For three years, Julie Pirenne and her family have been trying to reduce how much waste they create, by all means available. They have scrupulously noted their expenses and have seen great savings in their shopping budget — but under certain conditions.
While great strides have been made, they said that there is no way to replace everything they previously bought with more sustainable alternatives. However, the family has made significant changes.
Pirenne first participated in a "zero waste" program where, for several months the city of Mons supported 12 volunteer families with workshops, meetings and tips and tricks aimed at helping them reduce their ecological footprint.
"It was very nice, it taught us new things," she said. "It was also good to be able to exchange our experiences."
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The family had begun their own zero waste challenge in the summer of 2019 when they began testing bulk stores and new recipes which could help them reduce waste. The holiday period gave them the opportunity to take stock.
"The idea was to bring in nothing new, and no more plastic either," Pirenne said.
Her children did not resist. On the contrary, they became very motivated and drove the initiative in the home as they were getting. exposed to sustainability on the internet. They began to look with slightly judgemental expressions whenever their parents brought home over-packaged products.
"I also remember small remarks about certain fruits or vegetables, because they were not in season," Pirenne said.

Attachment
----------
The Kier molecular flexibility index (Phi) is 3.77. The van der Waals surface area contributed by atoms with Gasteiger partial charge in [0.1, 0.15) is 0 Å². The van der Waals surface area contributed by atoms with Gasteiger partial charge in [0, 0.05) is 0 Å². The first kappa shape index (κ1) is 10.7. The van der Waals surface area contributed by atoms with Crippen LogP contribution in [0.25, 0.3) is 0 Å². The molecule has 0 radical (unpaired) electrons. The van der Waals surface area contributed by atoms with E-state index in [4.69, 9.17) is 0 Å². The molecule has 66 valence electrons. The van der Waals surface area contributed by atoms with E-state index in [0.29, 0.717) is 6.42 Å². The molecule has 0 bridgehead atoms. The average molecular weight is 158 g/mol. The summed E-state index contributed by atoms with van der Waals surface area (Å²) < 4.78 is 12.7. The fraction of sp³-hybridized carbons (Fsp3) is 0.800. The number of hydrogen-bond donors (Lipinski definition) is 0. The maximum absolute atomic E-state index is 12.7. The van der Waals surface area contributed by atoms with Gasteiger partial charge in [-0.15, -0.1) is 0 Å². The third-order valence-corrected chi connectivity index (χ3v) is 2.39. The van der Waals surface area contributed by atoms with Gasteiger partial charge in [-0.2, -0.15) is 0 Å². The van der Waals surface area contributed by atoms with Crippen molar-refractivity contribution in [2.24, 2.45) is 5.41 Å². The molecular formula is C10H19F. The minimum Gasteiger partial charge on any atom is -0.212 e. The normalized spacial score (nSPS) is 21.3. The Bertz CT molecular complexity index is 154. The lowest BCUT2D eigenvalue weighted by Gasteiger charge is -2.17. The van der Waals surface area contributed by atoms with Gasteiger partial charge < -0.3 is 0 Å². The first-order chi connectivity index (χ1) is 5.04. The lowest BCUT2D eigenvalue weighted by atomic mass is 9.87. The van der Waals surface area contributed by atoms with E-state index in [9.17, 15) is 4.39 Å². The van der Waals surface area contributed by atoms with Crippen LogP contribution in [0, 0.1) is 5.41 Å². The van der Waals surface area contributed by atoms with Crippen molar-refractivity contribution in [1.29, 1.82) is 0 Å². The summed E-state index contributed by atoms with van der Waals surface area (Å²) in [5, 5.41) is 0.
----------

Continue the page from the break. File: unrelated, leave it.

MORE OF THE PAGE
Good for the environment and the wallet
She also began keeping a precise account book to see if more climate-conscious decisions were saving the family money or made life more expensive. The verdict is clear: "We have reached between 15 and 35% savings," she said.
While this sounds like a dream scenario, especially in these times of soaring inflation, Pirenne experienced some challenges with organic brands and bulk suppliers charging more than traditional supermarkets.
"Be careful, if you want to save money, you should not replace the contents of your usual shopping cart with the same thing, the same products bought organically and in bulk," she said. "That's totally unworkable. Review your consumption, globally."
For the Pirennes, this meant they stopped buying certain products. Now, the family instead of buying snacks either makes them themselves or replaces them with a slice of bread or a piece of chocolate. It is in the bathroom and in household products that the difference is obvious.
"Yesterday, my daughter and I made solid shampoos," Pirenne said. "With three shampoos, between the five of us, we have enough for several months."
Elsewhere, white clay is used to scrub the sinks, the dishwashing product is homemade. The laundry detergent is also homemade. This is all well and good if you have the time, but what about those with very busy lives?
Pirenne said that if you count the time it takes to shop for all these products and unpack them with the multiple layers of plastic, the time invested in the products is not much more. Once the habits are established, zero waste is less time-consuming than we imagine.
When it comes to the packaging that cannot be avoided, the family tries to recycle and separate as much as possible.
"There is some waste that is impossible to do without, or very difficult," Perenne said. "Drug packaging, some school supplies like ink cartridges, a tube of glue. The bag of the vacuum cleaner. And then there's the cat. His food is sold in packaging that is absolutely not recyclable."
If the "garbage balance" is far from being "perfect," it still impresses: a PMD bag and a small bag of residual waste every four or five months are not much. Yet, the family pays the same garbage fee as their neighbours. Perenne said reducing the garbage tax for families who embark on a waste reduction approach could be a great incentive. Though, three years after starting their adventure, going back to their previous way of life is not on the agenda.